New Act Provides Relief for Pandemic Weary IndividualsJanuary 31, 2021
by Laurie Kaplan, Partner, MichaelSilver
On December 27, 2020, President Trump signed the Coronavirus Response and Relief Supplemental Appropriations Act of 2021 (Act). While the Act was designed to provide emergency relief to ailing businesses, it also presented new tax legislation that impacted individuals. As part of the Act, individuals who received an economic impact (stimulus) payment last year, may be eligible to receive a second stimulus payment of up to $600 per eligible family member. We will discuss a few of the most significant provisions that will affect taxpayers 2020 tax filings.
Additional Economic Impact Payments (EIP)
The Act provides a refundable tax credit in the amount of $600 per taxpayer ($1,200 for married filing jointly (MFJ)), plus an additional $600 per qualifying child. The phaseouts are lower this time around—just because you received an EIP last time does not mean you will receive one this time. Phaseouts start at $75,000 of modified adjusted gross income ($150,000 for MFJ) and payments are reduced at a rate of $5 per $100 of additional income. Second stimulus payments have been issued already and will be automatically sent to qualified taxpayers who received the initial EIP.
What if you were entitled to an EIP but did not receive one? Not to worry, you will be able to claim the missed payment when you file your 2020 tax return.
Increased Charitable Deductions Allowed
Feeling charitably inclined? Taxpayers can deduct up to 100% of their adjusted gross income (AGI) on cash donations made to qualifying charities instead of the normal 50% limit. This provision is in effect for both 2020 and 2021. Private foundations and donor advised funds are excluded from this provision. However, they are still a valuable tax savings strategy particularly if the donations are made with appreciated stock.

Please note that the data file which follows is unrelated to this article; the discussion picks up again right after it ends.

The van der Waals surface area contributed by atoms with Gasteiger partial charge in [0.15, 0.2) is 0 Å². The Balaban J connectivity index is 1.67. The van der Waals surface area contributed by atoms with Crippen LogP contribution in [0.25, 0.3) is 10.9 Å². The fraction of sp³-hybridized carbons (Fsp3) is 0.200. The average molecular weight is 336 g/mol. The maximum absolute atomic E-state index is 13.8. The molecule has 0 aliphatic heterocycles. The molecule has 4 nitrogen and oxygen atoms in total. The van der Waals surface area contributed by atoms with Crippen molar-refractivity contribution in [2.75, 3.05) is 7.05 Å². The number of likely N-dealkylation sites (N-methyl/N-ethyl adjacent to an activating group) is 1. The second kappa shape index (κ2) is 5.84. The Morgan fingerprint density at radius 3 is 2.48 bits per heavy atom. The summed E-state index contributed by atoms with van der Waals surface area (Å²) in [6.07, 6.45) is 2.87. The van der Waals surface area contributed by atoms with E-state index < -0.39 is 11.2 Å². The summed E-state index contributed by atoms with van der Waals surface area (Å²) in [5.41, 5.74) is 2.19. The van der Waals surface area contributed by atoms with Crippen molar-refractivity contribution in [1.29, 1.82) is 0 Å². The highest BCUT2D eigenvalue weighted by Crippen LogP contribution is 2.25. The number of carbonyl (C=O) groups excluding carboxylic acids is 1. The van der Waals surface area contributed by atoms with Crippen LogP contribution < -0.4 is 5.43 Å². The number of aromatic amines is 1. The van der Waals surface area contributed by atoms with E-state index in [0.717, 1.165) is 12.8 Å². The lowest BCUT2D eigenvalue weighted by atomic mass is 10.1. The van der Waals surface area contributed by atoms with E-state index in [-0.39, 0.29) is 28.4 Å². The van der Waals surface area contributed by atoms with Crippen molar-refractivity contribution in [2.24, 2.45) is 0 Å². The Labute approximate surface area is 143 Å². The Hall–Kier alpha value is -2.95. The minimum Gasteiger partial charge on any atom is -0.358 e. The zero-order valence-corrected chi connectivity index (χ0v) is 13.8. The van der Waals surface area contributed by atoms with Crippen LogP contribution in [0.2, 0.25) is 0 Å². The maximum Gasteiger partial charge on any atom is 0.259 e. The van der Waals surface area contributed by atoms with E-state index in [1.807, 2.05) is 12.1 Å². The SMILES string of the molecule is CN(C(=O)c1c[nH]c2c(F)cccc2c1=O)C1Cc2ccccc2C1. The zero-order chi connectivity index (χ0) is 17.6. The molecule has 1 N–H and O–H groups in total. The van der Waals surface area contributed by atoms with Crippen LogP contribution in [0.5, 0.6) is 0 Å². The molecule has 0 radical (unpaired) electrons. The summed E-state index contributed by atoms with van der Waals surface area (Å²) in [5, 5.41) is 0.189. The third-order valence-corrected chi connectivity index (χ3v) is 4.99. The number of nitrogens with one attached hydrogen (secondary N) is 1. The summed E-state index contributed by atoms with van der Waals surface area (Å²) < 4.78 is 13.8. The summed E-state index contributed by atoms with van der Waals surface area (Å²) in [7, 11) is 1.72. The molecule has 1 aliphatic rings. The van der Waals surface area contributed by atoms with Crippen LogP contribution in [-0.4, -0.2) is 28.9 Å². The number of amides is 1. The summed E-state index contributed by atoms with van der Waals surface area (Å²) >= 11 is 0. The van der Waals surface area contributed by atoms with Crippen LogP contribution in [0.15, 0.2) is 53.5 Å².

Normally, taxpayers who claim the standard deduction because they do not have enough deductions to itemize on the tax return are not able to benefit from charitable contributions. However, there are special provisions in effect which allow an above-the-line deduction for non-itemizers of $300 for 2020 and $300 Single ($600 MFJ) for 2021.
Additional Flexibility Provided for Distributions from IRA Accounts
Prior legislation eliminated the requirement for required minimum distributions (RMDs) for 2020. However, while not required, some taxpayers took distributions to replace lost or decreased income due to the pandemic. You could take up to $10,000 in distributions from your IRA in 2020 and include it in income over three years as long as it qualified as a coronavirus-related distribution. You also have the option to repay it over three years and avoid paying income tax at all.
What is a coronavirus-related distribution? This includes a taxpayer who was diagnosed or had an immediate family member diagnosed with COVID-19 during 2020. Further, it includes a taxpayer or family member who experienced adverse financial consequences due to quarantine, furlough, reduction in hours worked, reduced hours of operation for a business owner, loss of a job and similar circumstances.
You can now make deductible IRA contributions if you are still working. Previously you had to stop making these contributions once you turned 70½.
The threshold for deductible medical expenses remains at 7.5% of AGI. This was set to increase to 10% for 2021, but the Act permanently lowered the threshold to 7.5%.